Confused about what to eat for PCOS? Do you just need a little guidance to get you started with planning your own healthy, delicious and PCOS-healing meals? 

This free 7 Day PCOS diet plan pdf is aimed at stabilizing blood sugar levels, improving insulin resistance to help manage PCOS symptoms including maintaining a healthy weight for your body. It will also help with normalizing hormones and reducing inflammation associated with PCOS and many chronic diseases. 

The PCOS recipes in this PCOS meal plan is extensively tested and features whole food ingredients with easy-to-follow directions for people of all cooking levels. 

This PCOS diet plan pdf includes recipes for breakfast, lunch, snacks, and dinner as well as a grocery list to make shopping a snap.

Now, if you’re wanting to learn more about a healthy diet for PCOS, why it matters, what to eat and what to avoid, check out the rest of this post.

And since I’m a Registered Dietitian Nutritionist specializing in PCOS and culinary nutrition I’ll also show you how to plan a healthy PCOS meal.

Table of contents

What is Polycystic Ovary Syndrome?

Polycystic ovary syndrome (PCOS) is the most common endocrine and metabolic disorder of women of child bearing age and the most common cause of infertility. It’s estimated that 1 in 10 women have PCOS, so while it is a very common health condition it can have serious health effects. (2)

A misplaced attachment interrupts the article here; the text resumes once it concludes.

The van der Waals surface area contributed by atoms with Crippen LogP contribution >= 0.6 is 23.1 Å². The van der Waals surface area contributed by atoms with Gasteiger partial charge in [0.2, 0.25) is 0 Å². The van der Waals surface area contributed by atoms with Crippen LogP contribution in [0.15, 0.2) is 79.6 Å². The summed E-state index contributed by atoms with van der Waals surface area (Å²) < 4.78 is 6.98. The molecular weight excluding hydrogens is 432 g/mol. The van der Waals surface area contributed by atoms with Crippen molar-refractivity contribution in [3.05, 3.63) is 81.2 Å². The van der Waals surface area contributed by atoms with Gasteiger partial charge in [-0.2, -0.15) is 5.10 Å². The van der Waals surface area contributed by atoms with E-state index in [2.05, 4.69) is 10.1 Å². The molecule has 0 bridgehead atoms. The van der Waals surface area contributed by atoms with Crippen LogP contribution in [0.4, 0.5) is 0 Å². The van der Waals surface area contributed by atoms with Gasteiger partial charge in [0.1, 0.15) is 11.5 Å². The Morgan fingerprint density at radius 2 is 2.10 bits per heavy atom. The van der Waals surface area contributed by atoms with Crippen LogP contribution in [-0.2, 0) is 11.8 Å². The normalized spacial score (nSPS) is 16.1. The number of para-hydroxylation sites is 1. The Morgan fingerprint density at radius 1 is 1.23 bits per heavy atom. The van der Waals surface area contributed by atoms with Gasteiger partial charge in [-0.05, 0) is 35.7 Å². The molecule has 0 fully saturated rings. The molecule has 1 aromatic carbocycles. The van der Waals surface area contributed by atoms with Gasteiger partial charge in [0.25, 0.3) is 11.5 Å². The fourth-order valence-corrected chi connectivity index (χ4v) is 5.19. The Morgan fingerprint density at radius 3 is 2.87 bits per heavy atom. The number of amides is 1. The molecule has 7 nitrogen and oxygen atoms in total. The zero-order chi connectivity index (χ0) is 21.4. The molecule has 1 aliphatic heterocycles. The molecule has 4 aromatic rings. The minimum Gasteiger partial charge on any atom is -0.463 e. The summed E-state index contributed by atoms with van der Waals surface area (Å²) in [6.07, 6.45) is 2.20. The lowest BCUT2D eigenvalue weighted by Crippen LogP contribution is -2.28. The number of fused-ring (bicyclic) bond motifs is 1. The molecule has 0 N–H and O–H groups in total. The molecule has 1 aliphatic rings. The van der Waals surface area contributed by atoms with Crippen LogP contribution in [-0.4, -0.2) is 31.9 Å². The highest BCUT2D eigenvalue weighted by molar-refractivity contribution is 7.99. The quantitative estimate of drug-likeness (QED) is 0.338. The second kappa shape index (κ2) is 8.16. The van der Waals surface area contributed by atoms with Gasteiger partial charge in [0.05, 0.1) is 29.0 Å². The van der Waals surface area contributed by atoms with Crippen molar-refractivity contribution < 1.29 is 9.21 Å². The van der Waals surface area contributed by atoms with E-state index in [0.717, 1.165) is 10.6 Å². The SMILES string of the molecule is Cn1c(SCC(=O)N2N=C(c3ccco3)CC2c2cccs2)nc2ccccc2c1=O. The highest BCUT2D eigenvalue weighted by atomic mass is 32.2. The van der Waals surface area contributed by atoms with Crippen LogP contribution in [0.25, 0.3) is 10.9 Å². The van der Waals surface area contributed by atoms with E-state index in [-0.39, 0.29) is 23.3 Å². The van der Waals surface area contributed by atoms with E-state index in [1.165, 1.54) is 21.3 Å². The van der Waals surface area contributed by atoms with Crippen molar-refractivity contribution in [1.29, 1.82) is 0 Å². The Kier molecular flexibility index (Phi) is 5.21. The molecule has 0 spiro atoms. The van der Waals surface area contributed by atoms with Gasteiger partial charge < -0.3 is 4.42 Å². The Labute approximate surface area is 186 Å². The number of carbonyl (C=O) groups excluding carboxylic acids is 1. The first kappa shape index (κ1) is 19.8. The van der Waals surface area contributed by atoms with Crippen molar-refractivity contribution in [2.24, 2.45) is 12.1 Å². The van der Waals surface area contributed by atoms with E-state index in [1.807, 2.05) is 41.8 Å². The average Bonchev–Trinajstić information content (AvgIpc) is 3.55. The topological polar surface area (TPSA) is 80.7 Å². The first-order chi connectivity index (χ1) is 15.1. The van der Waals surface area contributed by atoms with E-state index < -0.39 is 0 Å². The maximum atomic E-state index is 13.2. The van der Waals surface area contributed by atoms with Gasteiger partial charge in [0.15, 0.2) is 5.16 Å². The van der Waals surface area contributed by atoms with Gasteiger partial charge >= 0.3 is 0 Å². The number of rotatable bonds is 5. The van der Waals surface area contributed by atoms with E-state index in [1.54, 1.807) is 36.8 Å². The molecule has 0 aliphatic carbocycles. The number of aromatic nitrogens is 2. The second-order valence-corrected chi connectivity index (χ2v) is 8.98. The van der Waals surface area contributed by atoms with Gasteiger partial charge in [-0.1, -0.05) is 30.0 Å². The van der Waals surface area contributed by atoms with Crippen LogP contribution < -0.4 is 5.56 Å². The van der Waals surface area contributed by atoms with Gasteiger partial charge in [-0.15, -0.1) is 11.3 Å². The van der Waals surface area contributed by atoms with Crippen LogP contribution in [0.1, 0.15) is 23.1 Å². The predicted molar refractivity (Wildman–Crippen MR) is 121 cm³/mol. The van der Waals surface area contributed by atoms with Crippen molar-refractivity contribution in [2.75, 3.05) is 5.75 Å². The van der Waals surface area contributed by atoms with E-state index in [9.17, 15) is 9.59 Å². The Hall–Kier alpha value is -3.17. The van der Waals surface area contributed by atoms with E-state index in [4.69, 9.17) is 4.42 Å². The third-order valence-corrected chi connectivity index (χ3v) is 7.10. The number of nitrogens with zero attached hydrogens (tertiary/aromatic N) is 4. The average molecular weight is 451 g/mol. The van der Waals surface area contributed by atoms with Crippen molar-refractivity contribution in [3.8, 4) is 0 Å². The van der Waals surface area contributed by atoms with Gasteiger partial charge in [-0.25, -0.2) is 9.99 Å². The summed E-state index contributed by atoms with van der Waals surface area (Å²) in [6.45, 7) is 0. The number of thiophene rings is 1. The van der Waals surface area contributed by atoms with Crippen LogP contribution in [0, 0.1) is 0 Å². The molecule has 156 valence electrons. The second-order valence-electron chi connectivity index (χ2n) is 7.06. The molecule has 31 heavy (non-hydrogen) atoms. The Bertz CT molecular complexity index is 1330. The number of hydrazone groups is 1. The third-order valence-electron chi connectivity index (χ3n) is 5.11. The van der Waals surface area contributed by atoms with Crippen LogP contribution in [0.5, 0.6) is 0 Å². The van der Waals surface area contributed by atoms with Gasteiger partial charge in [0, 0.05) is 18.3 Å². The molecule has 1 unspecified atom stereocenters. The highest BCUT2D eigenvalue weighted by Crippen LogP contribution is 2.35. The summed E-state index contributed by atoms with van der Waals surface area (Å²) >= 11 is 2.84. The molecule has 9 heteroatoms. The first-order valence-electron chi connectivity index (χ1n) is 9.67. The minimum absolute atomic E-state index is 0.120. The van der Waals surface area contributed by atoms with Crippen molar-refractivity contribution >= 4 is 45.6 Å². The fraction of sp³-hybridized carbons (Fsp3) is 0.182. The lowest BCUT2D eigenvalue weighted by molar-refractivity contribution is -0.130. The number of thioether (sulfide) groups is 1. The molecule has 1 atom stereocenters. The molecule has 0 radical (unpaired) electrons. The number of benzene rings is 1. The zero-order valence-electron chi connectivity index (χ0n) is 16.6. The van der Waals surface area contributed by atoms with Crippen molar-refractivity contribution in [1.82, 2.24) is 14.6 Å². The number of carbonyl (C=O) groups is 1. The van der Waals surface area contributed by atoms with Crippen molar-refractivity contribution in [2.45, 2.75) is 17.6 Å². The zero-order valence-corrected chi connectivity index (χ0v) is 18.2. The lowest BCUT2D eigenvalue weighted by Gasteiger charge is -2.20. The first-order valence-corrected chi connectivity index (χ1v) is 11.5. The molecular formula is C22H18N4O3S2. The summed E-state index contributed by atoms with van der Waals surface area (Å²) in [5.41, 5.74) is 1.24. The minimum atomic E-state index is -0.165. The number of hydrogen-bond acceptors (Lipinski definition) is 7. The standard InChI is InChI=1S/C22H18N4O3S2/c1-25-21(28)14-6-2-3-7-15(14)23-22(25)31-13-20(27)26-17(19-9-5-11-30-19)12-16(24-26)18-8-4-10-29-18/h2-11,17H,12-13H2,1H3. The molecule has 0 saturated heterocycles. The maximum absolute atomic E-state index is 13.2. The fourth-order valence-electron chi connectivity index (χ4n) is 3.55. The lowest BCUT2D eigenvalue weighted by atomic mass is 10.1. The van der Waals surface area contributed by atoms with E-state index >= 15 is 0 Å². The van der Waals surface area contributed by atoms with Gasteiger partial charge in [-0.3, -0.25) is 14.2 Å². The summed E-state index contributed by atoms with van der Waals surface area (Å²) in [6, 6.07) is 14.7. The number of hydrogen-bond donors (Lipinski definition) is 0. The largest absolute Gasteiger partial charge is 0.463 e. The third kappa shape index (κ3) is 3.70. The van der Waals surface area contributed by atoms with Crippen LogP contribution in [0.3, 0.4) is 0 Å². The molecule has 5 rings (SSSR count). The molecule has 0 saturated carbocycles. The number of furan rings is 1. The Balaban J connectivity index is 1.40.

Women with PCOS are at increased risk for diabetes, cardiovascular disease, stroke, high blood pressure, high cholesterol, non-alcoholic fatty liver disease, metabolic syndrome and other health conditions.

PCOS is an endocrine condition characterized by high male hormone (androgren) level.. This hormonal imbalance can cause  polycystic appearing ovaries, irregular periods, infertility, excess hair growth, acne and hair loss. (2)

Other common symptoms are (2):

  • weight gain
  • trouble with weight loss
  • GI issues
  • fatigue
  • anxiety/depression
  • carbohydrate cravings
  • hair growth
  • hair loss
  • sleep disturbances

From my practice as a registered dietitian nutritionist, serving women with PCOS, I also see a lot of clients with disordered eating patterns or eating disorders. Research also shows the having PCOS increases risk for an eating disorder by 3-6 fold. (3)

How does your diet impact PCOS?

Your diet can have a significant impact on your PCOS symptoms and reducing risk for future chronic conditions like diabetes or heart disease. (4)

When you choose a dietary pattern that address insulin resistance, decreases inflammation and improves gut health, PCOS symptoms including weight gain, infertility, insulin resistance, carb cravings, and hair growth can be managed.